Man wearing dark suit with grey shirt and tie

Breaking Down the Interview Dress Code Dress for the job you want, not the job you have

We all know that, when it comes to interviews, first impressions are crucial. In the first 30 seconds of meeting someone, your brain is already making decisions and assumptions about another’s character based on a variety of cues, and one of those crucial cues is appearance. LinkedIn career expert Nicole Williams says that “on a job interview, your attire makes a statement about yourself before you even open your mouth. You need to wear a ‘power outfit.’” Over the years, our culture has evolved and developed dress codes such as “business casual” and “casual Fridays” that had, up until recently, been unheard of. It is now more challenging to tell if any one company still abides by a classic business formal dress code or has opted instead for a more laid back, creative vibe. That being said, you shouldn’t go in to an interview looking overly casual either. So, what exactly is today’s interview dress code?

The fact of the matter here is that an all-encompassing interview dress code simply no longer exists. Each company has its own rules, expectations, and corporate culture, and it is your responsibility to do some research to discover what they are. The main goal here is to try to look like you seamlessly belong with the company–like you are its long lost staff member. Every company is different. One of the easiest ways to figure out a company’s corporate and dress code culture is to pay the company a visit, and observe what everyone is wearing. If employees are wearing jeans and t-shirts, I’d say it’s a safe bet that you don’t need the 3-piece charcoal suit and silk tie in your closet. However, don’t emulate their style just yet by thinking you can throw on that t-shirt and jeans. They already have the job. You don’t. Always err on the side of professionalism, even if the company is laid back.

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Business Formal Companies: Sales, Finance, Managerial Positions


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For these kinds of interviews, your best bet is to dress as professionally as possible. You need to look like you’ve already achieved greatness and you possess all the confidence in the world–even if you don’t. The two- and three-piece charcoal suit and tie is definitely a go-to interview choice for a business formal interview. Stick to darker, solid suit colors and a simple tie. Customize your look with a bold shirt color and add a little unexpected touch so as not to come off as too stiff if you like. Keep accessories to a minimum–a great (but not too flashy) watch is always welcome.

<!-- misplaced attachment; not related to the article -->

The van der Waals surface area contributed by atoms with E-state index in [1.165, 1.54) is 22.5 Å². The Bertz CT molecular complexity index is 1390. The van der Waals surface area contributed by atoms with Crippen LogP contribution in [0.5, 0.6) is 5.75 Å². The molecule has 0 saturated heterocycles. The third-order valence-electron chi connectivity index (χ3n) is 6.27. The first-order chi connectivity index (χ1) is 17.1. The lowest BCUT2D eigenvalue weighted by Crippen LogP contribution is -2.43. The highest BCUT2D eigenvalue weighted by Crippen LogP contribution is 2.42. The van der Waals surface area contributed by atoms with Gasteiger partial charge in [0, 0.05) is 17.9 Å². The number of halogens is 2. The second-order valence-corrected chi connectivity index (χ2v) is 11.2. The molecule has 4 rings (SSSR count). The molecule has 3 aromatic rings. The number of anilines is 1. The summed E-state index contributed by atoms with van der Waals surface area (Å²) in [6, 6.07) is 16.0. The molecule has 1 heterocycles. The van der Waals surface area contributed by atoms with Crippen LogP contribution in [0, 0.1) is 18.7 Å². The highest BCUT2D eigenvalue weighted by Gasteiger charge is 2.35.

Business Casual Companies: Start-Ups, Tech, and Small Companies


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Business casual companies are a little trickier. Do you go for the full suit ensemble, or forgo the suit altogether? It really depends on the company. Do your research, and dress to fit in with the corporate culture. A sport coat and trouser pants can be appropriate for this type of interview. Unlike business formal, you have a bit more free reign to experiment with and personalize your look. Mix and match suit separates, go for that statement tie, wear bold socks, just make sure that the choices you do make go seamlessly together and are not overdone. The last thing you want to do is make your outfit too busy when it comes to colors. Have fun, but err on the side of caution when it comes to interview dressing, because you don’t want to distract from your skills and qualifications. Instead, you want to exude confidence and show that you are a perfect fit for the company because of your personality and merits.


Creative Companies: Ad Agencies, Design, Arts, and Entertainment Industries


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In the creative industry, hopefuls have a lot to prove, and tons of competition to boot. One of the things you have to prove, beyond being competent, is that you have unique creative edge and vision–and that you aren’t afraid to show it. This is by far the hardest interview attire to gauge because it widely varies based on the position in question as well as the company that you’re interviewing with. Definitely do your research to make sure that you dress appropriately. Sometimes a shirt and tie will suffice, other times a full suit is necessary. You’ll have to be the judge when it comes to the impression you’d like to make. When wearing a suit, add in an unexpected piece like funky trousers or a patterned shirt to show off your creativity, but make sure whatever it is you wear, it is clean, fitted, and indicative of your “you-ness.”

No matter where you interview, make sure you dress to impress. Along with attire, make sure you are well-groomed, clean shaven, and well (but not overly) accessorized. Keep cologne to a bare minimum, if at all. Ascertain that you are knowledgeable of the company you are interviewing for, and that you are prepared to show how well-researched you are. If you keep all of these tips in mind, you should be suited up for success. Good luck, gents!

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